Directed by Jon S. Baird, Stan & Ollie is a sweet tribute to the legendary comedy duo of Stan Laurel and Oliver Hardy during the last hurrah of their career. The film offers a believable off-screen look at the men and their relationship.
Stan Laurel and Oliver Hardy came to Hal Roach Studios separately. The Lucky Dog (1921) was the first time they appeared in the same film. They appeared in other films over the years, but weren’t billed as a comedy team until Putting Pants on Philip (1927). However, they were under separate contracts, which Roach took advantage of.
Feeling undervalued and underpaid, Stan (Steve Coogan) lets producer Hal Roach (Danny Huston) know he’s not happy about their financial arrangement. He refuses to renew their deal and was ready to take the team to another studio, but Ollie (John C. Reilly) was still under contract. Unfortunately, not only can’t Ollie leave but he has to keep appearing in Roach’s movies, which Stan takes as a betrayal, unfairly as that was. Stan eventually came back, but as the years progressed, their movies weren’t as successful, and new comedy duos were box-office hits, such as Abbot & Costello, Hope & Crosby, and Martin & Lewis.
Stan & Ollie finds them during a UK theater tour in 1953 with Stan suggesting its going to spur interest in them, which will lead to another film which he is talking to producers about. It had been two years since their last one, the international production Atoll K, and over a decade since one had been held in high esteem by many. Their tour manager is a shady fellow, who hasn’t booked them in the nicest of theaters or accommodations.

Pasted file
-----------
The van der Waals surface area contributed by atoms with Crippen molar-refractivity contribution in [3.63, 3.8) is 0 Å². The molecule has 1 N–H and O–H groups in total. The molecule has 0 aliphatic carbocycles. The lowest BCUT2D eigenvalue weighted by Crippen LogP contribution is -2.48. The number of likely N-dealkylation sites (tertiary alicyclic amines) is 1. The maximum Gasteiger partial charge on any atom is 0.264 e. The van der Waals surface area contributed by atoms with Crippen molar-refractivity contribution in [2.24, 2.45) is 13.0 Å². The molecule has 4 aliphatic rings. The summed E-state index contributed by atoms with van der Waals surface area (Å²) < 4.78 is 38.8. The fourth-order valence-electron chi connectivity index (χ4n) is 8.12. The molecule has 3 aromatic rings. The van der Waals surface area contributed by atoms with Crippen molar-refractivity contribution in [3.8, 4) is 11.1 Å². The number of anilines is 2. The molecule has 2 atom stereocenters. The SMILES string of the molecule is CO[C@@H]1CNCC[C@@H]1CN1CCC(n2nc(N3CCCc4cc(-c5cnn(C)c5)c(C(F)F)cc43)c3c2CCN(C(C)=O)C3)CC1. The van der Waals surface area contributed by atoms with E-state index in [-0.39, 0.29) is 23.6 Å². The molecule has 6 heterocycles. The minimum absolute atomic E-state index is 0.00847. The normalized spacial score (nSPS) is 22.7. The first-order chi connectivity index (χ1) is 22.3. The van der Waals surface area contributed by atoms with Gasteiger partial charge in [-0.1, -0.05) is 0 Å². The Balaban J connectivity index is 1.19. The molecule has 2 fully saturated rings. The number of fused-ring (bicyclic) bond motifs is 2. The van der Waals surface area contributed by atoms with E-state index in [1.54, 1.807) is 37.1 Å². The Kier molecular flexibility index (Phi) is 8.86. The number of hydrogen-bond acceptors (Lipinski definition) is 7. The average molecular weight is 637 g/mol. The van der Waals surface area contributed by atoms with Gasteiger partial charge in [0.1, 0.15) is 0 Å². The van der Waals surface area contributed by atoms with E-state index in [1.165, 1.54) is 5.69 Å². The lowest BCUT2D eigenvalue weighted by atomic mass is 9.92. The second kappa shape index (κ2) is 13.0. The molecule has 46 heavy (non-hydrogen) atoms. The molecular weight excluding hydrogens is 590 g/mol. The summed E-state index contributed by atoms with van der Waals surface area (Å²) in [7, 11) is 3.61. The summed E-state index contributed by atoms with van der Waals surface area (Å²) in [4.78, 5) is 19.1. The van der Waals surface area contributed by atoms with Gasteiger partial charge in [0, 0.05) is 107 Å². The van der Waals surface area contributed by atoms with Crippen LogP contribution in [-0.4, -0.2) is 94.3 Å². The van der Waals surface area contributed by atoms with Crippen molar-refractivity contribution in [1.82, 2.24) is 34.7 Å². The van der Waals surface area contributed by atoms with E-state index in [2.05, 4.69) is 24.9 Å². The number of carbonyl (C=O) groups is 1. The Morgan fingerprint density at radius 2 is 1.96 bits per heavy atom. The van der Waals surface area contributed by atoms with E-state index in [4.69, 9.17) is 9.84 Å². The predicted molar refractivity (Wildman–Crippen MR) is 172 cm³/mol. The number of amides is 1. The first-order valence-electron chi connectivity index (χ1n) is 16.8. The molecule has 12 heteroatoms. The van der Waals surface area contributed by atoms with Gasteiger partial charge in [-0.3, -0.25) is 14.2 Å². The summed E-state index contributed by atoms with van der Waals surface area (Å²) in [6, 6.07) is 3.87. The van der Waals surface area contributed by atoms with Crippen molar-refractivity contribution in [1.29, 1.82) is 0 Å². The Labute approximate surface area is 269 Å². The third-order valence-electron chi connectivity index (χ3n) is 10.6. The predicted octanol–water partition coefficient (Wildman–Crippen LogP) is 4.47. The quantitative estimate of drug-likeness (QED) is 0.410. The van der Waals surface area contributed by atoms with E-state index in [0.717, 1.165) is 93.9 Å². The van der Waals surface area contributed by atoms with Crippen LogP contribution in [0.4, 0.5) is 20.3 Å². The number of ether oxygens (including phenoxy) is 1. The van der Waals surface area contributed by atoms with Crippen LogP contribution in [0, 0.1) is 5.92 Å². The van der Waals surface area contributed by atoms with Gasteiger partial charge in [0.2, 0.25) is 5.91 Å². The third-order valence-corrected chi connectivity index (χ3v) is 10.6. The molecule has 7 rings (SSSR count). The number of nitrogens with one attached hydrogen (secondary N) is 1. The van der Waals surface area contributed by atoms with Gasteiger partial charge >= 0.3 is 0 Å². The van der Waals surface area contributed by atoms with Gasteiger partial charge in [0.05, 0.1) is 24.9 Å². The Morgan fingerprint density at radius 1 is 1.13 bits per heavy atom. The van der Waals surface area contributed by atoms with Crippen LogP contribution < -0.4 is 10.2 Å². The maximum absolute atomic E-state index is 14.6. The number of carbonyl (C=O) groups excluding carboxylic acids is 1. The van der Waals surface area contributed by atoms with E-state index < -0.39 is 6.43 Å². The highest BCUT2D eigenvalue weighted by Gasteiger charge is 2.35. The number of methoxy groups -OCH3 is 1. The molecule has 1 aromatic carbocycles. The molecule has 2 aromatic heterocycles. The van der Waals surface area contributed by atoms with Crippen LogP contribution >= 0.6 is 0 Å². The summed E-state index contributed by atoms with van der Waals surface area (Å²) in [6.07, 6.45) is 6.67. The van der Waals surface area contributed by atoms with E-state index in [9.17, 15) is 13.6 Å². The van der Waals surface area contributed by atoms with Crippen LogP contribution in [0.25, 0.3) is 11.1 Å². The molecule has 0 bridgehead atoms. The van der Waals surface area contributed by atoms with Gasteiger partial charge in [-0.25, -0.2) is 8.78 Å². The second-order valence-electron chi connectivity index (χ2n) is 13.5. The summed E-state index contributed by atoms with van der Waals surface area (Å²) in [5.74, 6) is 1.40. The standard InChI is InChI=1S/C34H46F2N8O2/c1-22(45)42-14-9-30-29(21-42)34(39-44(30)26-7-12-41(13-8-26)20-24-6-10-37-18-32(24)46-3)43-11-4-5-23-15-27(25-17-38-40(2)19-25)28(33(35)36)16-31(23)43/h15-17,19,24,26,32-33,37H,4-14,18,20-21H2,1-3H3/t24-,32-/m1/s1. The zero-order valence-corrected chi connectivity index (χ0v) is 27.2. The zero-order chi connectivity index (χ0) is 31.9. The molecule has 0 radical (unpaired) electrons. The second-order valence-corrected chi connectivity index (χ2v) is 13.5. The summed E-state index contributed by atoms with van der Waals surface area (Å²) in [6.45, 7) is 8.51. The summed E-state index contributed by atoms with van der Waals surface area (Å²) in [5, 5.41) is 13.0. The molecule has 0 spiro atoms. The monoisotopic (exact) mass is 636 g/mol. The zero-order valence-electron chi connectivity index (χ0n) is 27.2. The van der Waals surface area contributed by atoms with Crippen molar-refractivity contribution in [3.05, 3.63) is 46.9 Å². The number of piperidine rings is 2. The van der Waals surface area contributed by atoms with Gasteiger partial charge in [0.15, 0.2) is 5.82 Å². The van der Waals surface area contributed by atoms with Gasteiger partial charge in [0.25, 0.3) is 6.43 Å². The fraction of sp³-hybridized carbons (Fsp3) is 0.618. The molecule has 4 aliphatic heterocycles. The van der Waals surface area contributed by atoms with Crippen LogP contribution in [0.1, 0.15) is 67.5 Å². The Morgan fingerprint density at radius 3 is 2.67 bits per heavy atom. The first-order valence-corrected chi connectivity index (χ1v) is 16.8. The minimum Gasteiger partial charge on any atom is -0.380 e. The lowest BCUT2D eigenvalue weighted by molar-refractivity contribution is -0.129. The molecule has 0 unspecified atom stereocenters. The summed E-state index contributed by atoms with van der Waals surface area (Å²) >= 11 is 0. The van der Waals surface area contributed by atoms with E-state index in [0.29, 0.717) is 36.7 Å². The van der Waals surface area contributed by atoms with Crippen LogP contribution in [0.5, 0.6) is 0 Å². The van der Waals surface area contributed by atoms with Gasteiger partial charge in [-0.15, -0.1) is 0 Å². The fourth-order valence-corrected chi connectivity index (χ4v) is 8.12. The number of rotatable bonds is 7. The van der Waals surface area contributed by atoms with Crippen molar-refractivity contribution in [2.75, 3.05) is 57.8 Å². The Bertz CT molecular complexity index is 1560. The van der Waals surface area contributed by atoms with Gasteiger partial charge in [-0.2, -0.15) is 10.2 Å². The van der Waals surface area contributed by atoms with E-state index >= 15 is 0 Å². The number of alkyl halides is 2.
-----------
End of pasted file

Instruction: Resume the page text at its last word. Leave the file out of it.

In addition to the comedy in the routines they perform for audiences within the film, there are moments that reference their films. One time, they have a problem with a suitcase sliding down a staircase, a nod to their Oscar-winning short The Music Box, but it’s not clear if they are actually having difficulty with it or if it was something that Stan played with to develop material and practice his slapstick skills.
Stan & Ollie reveals that just because they were business partners, they weren’t really close friends, but there is a mutual admiration and affection for one another, especially with Ollie’s health issues. Coogan and Reilly are superb in the roles. They did more than just recreate Laurel & Hardy’s on-screen personas and antics. With Jeff Pope’s script, both actors created well-rounded portraits that honor the men.
Laurel & Hardy fans should enjoy Stan & Ollie and it tells an interesting story that those who don’t know the duo can appreciate.
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